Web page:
In light of recent conversations, I would be remiss if I did not begin by clarifying that #MTBoS is a hashtag used by many in the math teaching community. It stands for Math-Twitter-Blog-o-Sphere. If you aren’t already, you should follow it!
This post was sparked by this thoughtful post by Dylan Kane and the comments made by Michael Pershan & Dan Meyer. I’ve been posting responses there, and this is definitely related to that, but it’s a bit of a tangent and decidedly excessive to post in someone’s comments.
Essentially, this post is about how I use MTBoS. I would be curious to hear if there are others using it in a dramatically different way than I am. If you are, please share!
I flipping love MTBoS. Things I love most about it are the wait time I can give myself and the encouragement I get to keep going. The fact that it is person-to-person, but that people aren’t sitting right next to me makes it fantastic because it helps me choose when, whether, and how much I want to process the things I find there.
I am a person who needs a great deal of processing time on my own. I am not capable of taking in and making sense of ANYTHING unless I have time to sit with it myself, write a little, do a little math, let it sit for a bit, and then come back to it to reach some conclusions. I don’t move fast. Or rather, if and when I do move fast, nothing long-lasting or meaningful results from it.
I am also a person who loves to talk stuff out. My poor, long suffering boyfriend patiently sits through me talking aimlessly at him for hours while I process some idea. You can check my twitter feed or read any of my blog posts for more evidence. I struggle to be concise. The process of writing and talking somewhat aimlessly helps me regard ideas skeptically, tweak them, and either adopt them for a while or disregard them as not useful to me (at least not in that moment).
The reason I love #MTBoS so much is that it satisfies both of these needs so gosh darn well. Here are two examples of how I use MTBoS – one directly connected to teaching, and the other less so.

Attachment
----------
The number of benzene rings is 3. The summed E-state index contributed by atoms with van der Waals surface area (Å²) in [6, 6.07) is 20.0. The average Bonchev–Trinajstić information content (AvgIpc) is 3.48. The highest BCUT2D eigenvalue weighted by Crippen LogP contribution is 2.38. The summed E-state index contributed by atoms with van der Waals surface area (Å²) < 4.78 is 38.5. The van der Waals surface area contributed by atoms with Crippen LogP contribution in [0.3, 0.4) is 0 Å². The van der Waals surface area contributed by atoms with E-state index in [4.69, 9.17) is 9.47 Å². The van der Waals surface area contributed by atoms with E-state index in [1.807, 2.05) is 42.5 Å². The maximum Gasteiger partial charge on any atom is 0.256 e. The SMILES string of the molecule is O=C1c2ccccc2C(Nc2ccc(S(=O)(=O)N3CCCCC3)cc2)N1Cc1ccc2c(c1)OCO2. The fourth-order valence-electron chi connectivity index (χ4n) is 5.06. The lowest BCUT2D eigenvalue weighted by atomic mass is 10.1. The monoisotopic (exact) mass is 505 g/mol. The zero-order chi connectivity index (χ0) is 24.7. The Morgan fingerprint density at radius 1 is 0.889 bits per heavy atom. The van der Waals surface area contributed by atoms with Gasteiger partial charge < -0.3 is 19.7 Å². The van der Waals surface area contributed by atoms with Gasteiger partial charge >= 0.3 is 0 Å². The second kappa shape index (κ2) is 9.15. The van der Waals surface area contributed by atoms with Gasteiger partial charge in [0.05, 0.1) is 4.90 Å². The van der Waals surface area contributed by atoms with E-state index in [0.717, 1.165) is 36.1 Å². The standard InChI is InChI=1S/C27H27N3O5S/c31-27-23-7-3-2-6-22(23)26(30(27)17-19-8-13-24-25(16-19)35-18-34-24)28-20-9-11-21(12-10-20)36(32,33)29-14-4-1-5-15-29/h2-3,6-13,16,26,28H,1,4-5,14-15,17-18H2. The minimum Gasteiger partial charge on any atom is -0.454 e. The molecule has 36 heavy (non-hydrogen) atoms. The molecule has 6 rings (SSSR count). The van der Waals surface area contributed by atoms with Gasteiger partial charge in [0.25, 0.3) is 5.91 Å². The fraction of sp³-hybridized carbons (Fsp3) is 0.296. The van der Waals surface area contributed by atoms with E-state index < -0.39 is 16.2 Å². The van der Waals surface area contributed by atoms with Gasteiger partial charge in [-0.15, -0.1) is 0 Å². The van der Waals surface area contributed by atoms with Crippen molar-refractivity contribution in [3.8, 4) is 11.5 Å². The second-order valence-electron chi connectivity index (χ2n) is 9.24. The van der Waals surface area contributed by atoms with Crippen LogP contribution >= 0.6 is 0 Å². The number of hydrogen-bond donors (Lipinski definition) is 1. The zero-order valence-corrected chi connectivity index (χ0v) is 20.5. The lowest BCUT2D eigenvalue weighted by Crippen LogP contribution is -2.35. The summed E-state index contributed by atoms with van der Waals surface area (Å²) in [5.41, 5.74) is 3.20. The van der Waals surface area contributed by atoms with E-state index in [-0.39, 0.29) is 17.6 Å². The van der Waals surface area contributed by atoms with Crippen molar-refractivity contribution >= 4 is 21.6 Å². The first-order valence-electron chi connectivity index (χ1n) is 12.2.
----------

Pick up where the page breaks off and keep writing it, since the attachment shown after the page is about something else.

I am teaching a geometry class for the first time this year. At the beginning of the year, I went through a flurry of “Who has geometry ideas for me?” I used Evernote to bookmark many of these – far too many for me to actually consume meaningfully at the time, and I began to sift out voices I found useful to me on twitter. After that initial flurry, I now have a few core, go-to things that are grounding my exploration of geometry as a teacher. First, a suggestion from Carolyn Frye (@MrsFryeFrye) to rely heavily on ELL tactics for teaching vocabulary in geometry.
She probably doesn’t even remember sending me this tweet, but I think about it in passing often, and it’s helped me be a better geometry teacher this year.
Secondly, I read Sam Shah’s blog semi-regularly – partially for concrete ideas, more often for a refresher on how I would like to explore geometry – the tone of his blog is appealing to me and helps ground my thoughts.
Thirdly, I frequently scroll through @solvemymaths media on twitter for ideas for problems – they’re interesting and challenging. His problems help me get away from rote work.
It is unlikely that any of these 3 people are aware of their influence on me unless they happen to be reading this post, but that’s just fine. Their materials are out there, and I can seek them as often or as infrequently as I like.